Types of Palm Species:
Canary Island Date Palm (Phoenix canariensis)
Sydney Palms has an experienced team which specialises in pruning Canary Island Date Palms. Extreme caution and protective equipment is worn to avoid the sharp needles located at the base of leaf petioles.Dust masks, helmets, gloves, jackets and long work trousers are worn during pruning and removal operations.
Leaves are handled from the non-spikey leaf tips and under no circumstances are tree workers allowed to enter the drop zone beneath the tree during leaf pruning and crown shaping. Extra caution is taken when handling dead leaves, as the spines of these leaves are drier inflexible and prone to break off when encourntering resistance.
For more Biology of the Canary Island Date Palm below is an extract from Wikipedia: http://en.wikipedia.org/wiki/Phoenix_canariensis
Phoenix canariensis is a species in the palm family Arecaceae, native to the Canary Islands. It is a relative of Phoenix dactylifera, the true date palm. It is a large solitary palm, 10-20(-40) m tall. The leaves are pinnate, 4–6 m long, with 80-100 leaflets on each side of the central rachis. The fruit is an oval, yellow to orange drupe 2 cm long and 1 cm diameter and containing a single large seed; the fruit pulp is edible but too thin to be worth eating. The most used common name in English is "Canary Island Date Palm".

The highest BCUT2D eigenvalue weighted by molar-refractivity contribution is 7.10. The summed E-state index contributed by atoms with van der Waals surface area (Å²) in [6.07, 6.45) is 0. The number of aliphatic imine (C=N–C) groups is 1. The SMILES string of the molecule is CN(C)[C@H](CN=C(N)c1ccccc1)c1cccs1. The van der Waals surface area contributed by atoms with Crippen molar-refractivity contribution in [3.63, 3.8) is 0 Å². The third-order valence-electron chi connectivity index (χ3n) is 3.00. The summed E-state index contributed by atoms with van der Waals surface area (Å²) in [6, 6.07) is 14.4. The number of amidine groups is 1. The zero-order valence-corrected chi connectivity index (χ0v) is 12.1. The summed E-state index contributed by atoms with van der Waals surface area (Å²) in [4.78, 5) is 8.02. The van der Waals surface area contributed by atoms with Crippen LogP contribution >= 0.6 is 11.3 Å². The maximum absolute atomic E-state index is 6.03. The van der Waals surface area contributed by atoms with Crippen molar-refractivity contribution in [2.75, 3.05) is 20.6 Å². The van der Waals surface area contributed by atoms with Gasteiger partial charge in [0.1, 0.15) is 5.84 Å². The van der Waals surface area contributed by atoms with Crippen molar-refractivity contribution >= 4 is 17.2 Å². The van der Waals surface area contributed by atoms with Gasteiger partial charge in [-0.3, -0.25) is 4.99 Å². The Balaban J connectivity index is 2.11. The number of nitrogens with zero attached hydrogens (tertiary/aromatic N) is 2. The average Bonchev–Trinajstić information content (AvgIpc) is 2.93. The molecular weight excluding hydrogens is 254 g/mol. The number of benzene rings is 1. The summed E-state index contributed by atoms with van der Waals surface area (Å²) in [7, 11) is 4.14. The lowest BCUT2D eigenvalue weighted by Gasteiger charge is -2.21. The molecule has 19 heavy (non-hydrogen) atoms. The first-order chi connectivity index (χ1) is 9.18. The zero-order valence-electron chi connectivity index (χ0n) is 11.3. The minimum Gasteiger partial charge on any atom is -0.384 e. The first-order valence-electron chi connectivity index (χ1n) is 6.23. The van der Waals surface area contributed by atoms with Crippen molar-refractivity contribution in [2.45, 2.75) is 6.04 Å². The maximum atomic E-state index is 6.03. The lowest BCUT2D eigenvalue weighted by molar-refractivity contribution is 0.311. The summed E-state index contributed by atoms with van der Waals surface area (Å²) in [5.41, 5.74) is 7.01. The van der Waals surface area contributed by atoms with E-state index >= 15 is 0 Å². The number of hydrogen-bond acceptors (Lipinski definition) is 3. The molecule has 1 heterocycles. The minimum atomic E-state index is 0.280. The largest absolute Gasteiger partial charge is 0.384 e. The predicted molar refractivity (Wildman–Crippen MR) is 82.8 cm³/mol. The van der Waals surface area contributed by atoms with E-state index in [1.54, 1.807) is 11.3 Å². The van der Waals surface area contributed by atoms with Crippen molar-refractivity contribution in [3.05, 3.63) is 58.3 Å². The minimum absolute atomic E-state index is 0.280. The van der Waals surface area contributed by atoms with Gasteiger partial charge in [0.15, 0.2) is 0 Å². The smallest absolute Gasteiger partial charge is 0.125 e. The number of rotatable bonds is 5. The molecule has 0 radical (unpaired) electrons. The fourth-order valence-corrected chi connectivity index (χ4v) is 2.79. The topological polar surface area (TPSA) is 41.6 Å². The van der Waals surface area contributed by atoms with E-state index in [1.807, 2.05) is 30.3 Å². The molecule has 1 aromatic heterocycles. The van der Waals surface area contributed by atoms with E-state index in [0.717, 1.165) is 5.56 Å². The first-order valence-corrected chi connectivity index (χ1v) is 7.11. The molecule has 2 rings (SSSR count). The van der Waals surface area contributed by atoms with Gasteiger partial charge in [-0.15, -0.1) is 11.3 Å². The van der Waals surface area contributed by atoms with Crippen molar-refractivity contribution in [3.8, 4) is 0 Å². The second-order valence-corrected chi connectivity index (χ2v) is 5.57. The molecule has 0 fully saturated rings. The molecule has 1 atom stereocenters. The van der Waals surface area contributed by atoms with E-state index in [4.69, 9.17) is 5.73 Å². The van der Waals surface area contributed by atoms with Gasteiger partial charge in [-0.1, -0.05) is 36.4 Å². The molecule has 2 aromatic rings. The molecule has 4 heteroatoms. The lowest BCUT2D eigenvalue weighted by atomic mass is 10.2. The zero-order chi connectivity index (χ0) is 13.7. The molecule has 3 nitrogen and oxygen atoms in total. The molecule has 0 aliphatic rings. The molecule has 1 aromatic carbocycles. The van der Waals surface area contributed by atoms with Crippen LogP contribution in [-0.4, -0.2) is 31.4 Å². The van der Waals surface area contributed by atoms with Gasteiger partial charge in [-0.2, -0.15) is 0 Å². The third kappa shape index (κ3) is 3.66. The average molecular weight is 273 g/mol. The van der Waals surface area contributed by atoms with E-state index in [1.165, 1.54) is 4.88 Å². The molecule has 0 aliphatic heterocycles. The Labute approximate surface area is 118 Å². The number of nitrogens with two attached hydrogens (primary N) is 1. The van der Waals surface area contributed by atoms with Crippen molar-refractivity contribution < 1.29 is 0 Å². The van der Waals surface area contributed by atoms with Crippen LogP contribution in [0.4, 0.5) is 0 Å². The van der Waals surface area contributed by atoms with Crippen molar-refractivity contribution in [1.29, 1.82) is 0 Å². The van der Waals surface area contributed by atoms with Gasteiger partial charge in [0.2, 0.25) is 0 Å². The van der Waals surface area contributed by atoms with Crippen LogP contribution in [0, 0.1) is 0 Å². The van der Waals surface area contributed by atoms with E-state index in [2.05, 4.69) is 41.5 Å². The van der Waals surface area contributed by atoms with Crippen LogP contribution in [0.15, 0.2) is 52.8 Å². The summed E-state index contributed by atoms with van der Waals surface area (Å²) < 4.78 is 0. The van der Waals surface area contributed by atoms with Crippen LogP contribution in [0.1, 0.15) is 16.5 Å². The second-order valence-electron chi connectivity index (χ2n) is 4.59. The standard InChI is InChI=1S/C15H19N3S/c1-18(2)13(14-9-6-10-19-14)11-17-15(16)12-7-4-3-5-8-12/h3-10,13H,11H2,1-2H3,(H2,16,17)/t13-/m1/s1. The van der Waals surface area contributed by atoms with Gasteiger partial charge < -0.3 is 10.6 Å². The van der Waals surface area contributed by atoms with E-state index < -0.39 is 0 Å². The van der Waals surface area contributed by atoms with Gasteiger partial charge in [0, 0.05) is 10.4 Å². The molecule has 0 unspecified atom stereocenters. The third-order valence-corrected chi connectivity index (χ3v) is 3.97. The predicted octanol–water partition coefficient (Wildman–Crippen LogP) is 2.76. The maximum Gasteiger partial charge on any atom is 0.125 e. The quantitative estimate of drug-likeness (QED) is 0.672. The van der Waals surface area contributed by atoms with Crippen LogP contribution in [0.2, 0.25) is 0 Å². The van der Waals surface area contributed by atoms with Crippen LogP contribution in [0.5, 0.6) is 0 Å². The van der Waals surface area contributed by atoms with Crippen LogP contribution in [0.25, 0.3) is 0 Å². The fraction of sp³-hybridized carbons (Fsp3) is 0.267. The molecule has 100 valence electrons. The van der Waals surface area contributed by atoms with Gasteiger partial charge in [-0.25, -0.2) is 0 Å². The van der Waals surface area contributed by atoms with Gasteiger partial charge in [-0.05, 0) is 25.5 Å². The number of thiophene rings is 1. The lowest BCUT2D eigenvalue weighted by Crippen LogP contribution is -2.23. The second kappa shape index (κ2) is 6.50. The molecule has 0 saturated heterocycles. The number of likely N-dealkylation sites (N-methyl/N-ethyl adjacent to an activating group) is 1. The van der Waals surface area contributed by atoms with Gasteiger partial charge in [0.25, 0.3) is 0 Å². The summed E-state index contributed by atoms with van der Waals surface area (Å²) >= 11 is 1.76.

Phoenix canariensis, the canary island date palm tree, is also widely known as the Pineapple Palm. The palm tree is easily recognized through its crown of leaves and trunk characteristics. When they are pruned properly, the bottom of the crown, also called the nut, appears to have a pineapple shape. It's not uncommon to see Canary Island Date palms, pruned and trimmed to enhance the appearance. The Canary Island Date Palm is very widely planted as an ornamental plant in warm temperate regions of the world, particularly in areas with Mediterranean climates. It can be cultivated where temperatures never fall below -10/-12 °C for extended periods, although it will require some protection if cold periods are longer than normal. It is a slow growing tree, exclusively propagated by seed.
In the Canary Islands, the sap of this date palm is used to make palm syrup and the different parts of the palm are used in a number of ways. La Gomera is where most of the sap is produced in the Canary Islands.
In some mediterranean and subtropical countries, P. canariensis has proven to be an invasive plant. In New Zealand, it has invaded a range of habitats. New Zealand's Landcare Research has classified the palm as a 'sleeper weed' - "a plant that spreads slowly and goes unnoticed until it becomes widespread". In Auckland, New Zealand, the palm has itself become a host for the naturalised Australian strangler fig, Ficus macrophylla.